Welder's Third Hand

This photo shows a couple of welder's third hands (or should that be a third hand and a fourth hand?!) that I have made to help holding parts together prior to tacking them in place with a welder. The parts they are holding down in the photo are purely for the benefit of the photo and the t-nut in the middle is entirely irrelevant.

The body of each third hand is made from 38 mm diameter EN1A. It has an M8 threaded hole centrally in one end and two M8 threaded holes 26 mm apart on the other end. The "finger" that holds parts down is made from black mild steel round bar. It was threaded on one end M8 and the other end was machined to a taper. It was then put in a bench vice and hit with a club hammer until it was at about 90°. An M8 nut was screwed onto the threaded end, the finger was screwed into the body and then the nut tightened such that the finger was at 90° to the axis of the rear threaded holes.

Two lengths of M8 threaded rod are inserted into the rear threaded rods and held in place with nuts. The block visible in the top-left of the photo is 18 mm × 11 mm flat bar (a strange size, but it's what I had). The threaded rod passes through two 8 mm holes (26 mm apart) and there are two more 8 mm holes in the other face. These have M5 tapped holes aligned with them for fixing the legs in place.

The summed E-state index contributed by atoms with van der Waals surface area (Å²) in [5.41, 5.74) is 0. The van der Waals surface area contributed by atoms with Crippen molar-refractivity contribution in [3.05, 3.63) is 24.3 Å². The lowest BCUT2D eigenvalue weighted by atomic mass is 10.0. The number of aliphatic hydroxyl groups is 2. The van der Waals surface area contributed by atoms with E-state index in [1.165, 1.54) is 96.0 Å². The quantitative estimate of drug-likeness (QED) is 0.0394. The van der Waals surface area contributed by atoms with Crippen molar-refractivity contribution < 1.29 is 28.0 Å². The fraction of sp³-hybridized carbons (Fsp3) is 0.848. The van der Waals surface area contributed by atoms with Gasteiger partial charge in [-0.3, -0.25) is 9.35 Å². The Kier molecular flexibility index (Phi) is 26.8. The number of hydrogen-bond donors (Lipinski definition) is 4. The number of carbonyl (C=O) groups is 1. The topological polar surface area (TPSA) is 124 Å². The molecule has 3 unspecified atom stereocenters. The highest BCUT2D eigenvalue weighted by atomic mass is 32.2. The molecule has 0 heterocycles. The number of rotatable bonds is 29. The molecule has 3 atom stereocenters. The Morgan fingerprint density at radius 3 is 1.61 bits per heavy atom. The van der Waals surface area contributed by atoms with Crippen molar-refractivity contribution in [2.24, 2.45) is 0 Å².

The legs are again made from 8 mm black mild steel round bar. A flat has been filed on one side for the locking screw to bear onto and they've been gently rubbed with a sanding belt (hence the slightly stripy finish) until they pass smoothly through the hole.

In use the legs can be adjusted to any required height (possibly by replacing them with longer 8 mm diameter bars) and the finger placed on the workpiece as required. The adjustment of the leg length helps ensure the force from the finger acts in the right direction; the weight of the 38 mm diameter body provides the required force to hold the work down.